Kids and Kindness

Kids and Kindness 

By Pat Knight

The six-year old was staying overnight at his grandparent’s house. During the night the young man left his bedroom en route to the bathroom. He walked past his grandmother sound asleep on the couch. As he retraced his steps to his bedroom, he halted beside the couch. In hushed tones he spoke, “Nanny, Nanny, I didn’t flush ‘cause I didn’t want to wake you up.” Then, he trudged back to his bedroom, satisfied he had been thoughtful enough to prevent his Nanny from awakening! Meanwhile, Nanny was shaking her head in bewilderment. She wanted to laugh out loud, but in the silence of the night, there was no one awake to listen. She chuckled to herself and fell back to sleep, thanking God for her dear little grandson.

Under the rule of the Pharaoh of Egypt, the Israelites were an oppressed people in a foreign land. They were living as slaves in abject poverty, forced to build cities out of the bricks they made. Their captors were brutal and demanding. Though they were in bondage to Egypt, their numbers continued to grow. Their masters were fearful and threatened by their rising population. Several methods were tried in an attempt to squelch the rapid growth, but when all else failed, the Pharaoh issued a vicious executive order that every Hebrew newborn boy be thrown into the Nile River. (Exodus 1)

Jochebed was a godly Hebrew woman who gave birth to a healthy baby boy, but her great love for her son prevented her from announcing his birth to the authorities. So, she successfully hid him for three months. What a chance she was taking! The Egyptian soldiers regularly patrolled the Israelites’ living area for the sole purpose of confiscating baby boys.

When Jochebed realized she could no longer muffle the loud cries of her infant, she was not going to stand idly by while hateful murderers drowned her child. Jochebed worked tirelessly, fashioning a tightly woven ark out of bulrushes. Meticulously she daubed the exposed seams of papyrus with tar and pitch to prevent water seepage. Because Jochebed loved and trusted her God, He was merciful to her and gradually revealed His plan for saving her son.

Jochebed must have repeatedly rehearsed with her daughter, Miriam, her participation in the plan to save her infant brother. With tremendous faith, the infant’s mother placed him in a little sea-worthy, waterproof ark. It was Miriam’s responsibility to surreptitiously carry the precious bundle to the river. There she found a shallow area in the reeds where she stealthily eased the precious cargo into the water.

There were many dangers inherent in Jochebed’s plans: alligators roamed the waters of the Nile River, an Egyptian soldier could have intercepted Miriam, or the tiny ark could have floated away without discovery. However, faith prevailed. God’s plan was perfect, much larger and involving many more thousands of people than Jochebed could have imagined. “In his heart a man plans his course, but the Lord determines his steps” (Proverbs 16:9). Jochebed was confident that her God would answer her prayers. With innocent faith, she became an important participant in world history.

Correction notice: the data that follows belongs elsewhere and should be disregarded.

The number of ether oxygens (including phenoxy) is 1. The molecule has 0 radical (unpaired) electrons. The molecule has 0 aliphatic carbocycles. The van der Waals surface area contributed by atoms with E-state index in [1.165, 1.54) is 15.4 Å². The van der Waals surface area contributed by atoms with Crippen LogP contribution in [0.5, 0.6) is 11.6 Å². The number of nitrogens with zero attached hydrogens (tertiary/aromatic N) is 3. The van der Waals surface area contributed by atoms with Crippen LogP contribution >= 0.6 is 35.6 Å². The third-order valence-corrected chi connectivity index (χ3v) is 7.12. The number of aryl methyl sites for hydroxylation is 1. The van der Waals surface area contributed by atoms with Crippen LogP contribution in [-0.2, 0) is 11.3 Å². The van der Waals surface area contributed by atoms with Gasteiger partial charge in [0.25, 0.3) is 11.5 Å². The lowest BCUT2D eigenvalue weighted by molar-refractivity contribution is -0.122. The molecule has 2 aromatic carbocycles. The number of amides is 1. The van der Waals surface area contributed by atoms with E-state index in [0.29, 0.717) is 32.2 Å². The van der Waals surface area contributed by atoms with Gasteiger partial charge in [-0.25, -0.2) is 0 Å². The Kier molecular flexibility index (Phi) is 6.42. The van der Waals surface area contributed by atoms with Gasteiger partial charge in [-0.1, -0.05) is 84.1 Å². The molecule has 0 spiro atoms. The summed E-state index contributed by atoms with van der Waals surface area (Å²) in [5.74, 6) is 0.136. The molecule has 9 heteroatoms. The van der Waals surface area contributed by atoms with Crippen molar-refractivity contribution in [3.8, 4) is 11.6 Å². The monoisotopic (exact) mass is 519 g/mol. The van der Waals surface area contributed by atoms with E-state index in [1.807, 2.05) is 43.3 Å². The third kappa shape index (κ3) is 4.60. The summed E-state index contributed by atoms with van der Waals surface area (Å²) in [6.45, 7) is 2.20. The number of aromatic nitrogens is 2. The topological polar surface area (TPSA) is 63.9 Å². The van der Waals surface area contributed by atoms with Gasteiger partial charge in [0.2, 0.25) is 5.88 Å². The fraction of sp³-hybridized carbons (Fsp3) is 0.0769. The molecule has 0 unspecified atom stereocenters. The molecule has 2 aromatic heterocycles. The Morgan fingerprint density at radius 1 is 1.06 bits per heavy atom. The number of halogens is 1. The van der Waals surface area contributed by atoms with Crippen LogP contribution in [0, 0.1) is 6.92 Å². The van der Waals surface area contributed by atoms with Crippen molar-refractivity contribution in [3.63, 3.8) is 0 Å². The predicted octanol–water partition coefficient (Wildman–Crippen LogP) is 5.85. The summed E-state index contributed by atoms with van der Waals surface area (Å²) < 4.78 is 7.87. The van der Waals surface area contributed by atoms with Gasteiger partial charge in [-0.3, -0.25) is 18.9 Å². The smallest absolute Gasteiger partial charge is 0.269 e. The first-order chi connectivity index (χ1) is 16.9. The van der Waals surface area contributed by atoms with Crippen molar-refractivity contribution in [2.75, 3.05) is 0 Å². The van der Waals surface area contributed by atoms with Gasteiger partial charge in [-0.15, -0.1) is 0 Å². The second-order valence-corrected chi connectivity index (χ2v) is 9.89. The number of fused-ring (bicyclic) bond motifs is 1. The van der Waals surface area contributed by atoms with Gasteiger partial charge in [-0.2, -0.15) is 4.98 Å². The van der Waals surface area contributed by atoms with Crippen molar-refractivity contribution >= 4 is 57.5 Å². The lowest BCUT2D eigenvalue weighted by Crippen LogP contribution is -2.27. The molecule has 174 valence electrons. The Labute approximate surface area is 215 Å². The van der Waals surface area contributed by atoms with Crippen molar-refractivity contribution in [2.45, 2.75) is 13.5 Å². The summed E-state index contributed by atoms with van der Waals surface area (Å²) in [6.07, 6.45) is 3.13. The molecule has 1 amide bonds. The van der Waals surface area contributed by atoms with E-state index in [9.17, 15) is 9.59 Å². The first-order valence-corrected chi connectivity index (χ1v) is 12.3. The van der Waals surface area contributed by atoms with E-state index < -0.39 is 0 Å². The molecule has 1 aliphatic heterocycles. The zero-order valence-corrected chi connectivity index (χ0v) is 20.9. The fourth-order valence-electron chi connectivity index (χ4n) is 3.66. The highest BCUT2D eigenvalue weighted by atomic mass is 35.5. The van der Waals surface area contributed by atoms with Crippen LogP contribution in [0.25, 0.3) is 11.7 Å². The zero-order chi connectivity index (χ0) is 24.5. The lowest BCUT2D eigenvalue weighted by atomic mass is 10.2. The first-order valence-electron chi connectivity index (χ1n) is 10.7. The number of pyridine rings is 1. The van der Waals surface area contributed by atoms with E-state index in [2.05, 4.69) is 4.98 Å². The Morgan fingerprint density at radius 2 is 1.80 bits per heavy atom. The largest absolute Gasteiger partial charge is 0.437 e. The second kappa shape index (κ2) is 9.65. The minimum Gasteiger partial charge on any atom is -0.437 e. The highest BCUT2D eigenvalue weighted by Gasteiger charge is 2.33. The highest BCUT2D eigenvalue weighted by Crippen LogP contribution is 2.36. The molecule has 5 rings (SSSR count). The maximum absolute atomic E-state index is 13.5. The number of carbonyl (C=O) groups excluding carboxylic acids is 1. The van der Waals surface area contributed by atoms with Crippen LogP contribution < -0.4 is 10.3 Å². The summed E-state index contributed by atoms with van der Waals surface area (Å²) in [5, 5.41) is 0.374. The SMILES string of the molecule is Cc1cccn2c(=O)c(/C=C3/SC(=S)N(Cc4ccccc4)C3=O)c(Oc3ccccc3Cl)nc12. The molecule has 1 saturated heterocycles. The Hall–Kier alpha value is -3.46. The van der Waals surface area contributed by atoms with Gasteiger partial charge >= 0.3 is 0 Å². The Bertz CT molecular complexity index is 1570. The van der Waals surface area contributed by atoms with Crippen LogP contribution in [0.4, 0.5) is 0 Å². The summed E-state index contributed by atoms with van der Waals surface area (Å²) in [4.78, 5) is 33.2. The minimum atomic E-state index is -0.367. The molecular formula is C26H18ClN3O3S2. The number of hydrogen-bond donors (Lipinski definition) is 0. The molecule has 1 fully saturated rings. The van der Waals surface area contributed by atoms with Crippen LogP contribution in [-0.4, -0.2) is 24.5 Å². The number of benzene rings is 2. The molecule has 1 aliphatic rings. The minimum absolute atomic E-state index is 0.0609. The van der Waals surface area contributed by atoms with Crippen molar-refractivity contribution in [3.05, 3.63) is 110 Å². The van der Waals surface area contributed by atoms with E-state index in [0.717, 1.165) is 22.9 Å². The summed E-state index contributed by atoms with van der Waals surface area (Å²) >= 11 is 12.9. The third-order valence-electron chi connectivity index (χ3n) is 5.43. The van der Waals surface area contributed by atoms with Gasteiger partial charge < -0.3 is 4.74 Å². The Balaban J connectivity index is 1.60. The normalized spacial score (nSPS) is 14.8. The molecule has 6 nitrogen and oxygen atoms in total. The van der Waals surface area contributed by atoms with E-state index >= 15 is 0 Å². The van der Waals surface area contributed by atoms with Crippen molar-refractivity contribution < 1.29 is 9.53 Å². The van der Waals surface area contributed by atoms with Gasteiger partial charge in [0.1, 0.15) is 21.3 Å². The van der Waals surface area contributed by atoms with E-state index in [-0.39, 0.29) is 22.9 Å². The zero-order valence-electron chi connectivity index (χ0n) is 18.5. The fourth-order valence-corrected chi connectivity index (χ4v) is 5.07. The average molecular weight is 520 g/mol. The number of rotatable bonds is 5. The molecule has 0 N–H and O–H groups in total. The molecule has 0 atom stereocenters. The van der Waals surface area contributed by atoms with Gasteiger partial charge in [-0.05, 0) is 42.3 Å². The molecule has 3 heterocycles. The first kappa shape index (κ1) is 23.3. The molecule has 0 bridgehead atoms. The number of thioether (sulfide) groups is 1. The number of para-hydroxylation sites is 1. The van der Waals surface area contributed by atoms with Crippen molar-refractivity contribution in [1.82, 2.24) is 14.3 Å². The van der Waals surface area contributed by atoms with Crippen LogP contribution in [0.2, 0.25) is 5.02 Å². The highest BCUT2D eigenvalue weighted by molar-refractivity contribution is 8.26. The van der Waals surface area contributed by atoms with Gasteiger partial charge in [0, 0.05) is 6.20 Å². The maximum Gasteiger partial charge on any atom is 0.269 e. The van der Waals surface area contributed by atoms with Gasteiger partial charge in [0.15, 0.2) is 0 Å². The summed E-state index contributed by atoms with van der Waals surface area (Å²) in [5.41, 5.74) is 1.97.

Miriam closed the lid on her brother’s custom-made houseboat, secretly slipped it into the river, and waited. Soon, the royal participants in the drama arrived. Pharaoh’s daughter and her attendants went to the same secluded shallows of the river to bathe where Miriam had maneuvered the ark into the water. Abruptly, the princess spied the mysterious basket floating among the reeds and instructed her servant to fetch it. When the lid was opened, a beautiful baby was revealed. Although the princess immediately recognized the infant as Hebrew, “he was crying and she felt sorry for him” (Exodus 2:6).

Right on cue, Miriam emerged from hiding, asking Pharaoh’s daughter, “Shall I go and get one of the Hebrew women to nurse the baby for you?” (Exodus 2:7). The princess agreed, ultimately offering the baby’s mother the opportunity to nurse the child and receive payment for her services. What an exceptional reward God granted Jochebed for her faithfulness! She was allowed to serve as surrogate mother to her own son during their bonding years. When her son grew older, Jochebed delivered him to Pharaoh’s daughter, who raised him as her own

“She named him Moses, saying, ‘I drew him out of the water’” (Exodus 2:10).

God had promised His people delivery from slavery; this scene was but a small portion of the plan God chose to liberate nearly a million people. He had selected Moses prior to his birth as the leader of his people. It took many years for God to reveal His plan to Moses, but he eventually became God’s spokesman before Pharaoh, to plead for his countrymen’s release from slavery. 

From the time Moses was born to Hebrew slave parents, there was potential for his life’s plans to fail. Infant mortality was excessively high with soldiers drowning boys in the river. But, when God has a plan, He uses the most unlikely people in the most absurd situations to facilitate His purposes. We have proof that God intervened in the lives of His oppressed people in a miraculous way.

Pharaoh had every intention of eradicating the Israelite nation by attrition; drowning all newborn boys. He did not account for the sensitivity and weakness of his own daughter displayed when she opened Moses’ papyrus basket. She was unwittingly manipulated by God for His purposes. Moses was nurtured by the princess, nourished at the table of kings, educated in progressive Egyptian schools, and protected by their vast army. That baby grew up to save the nation of Israel—a foretaste of the baby of Bethlehem.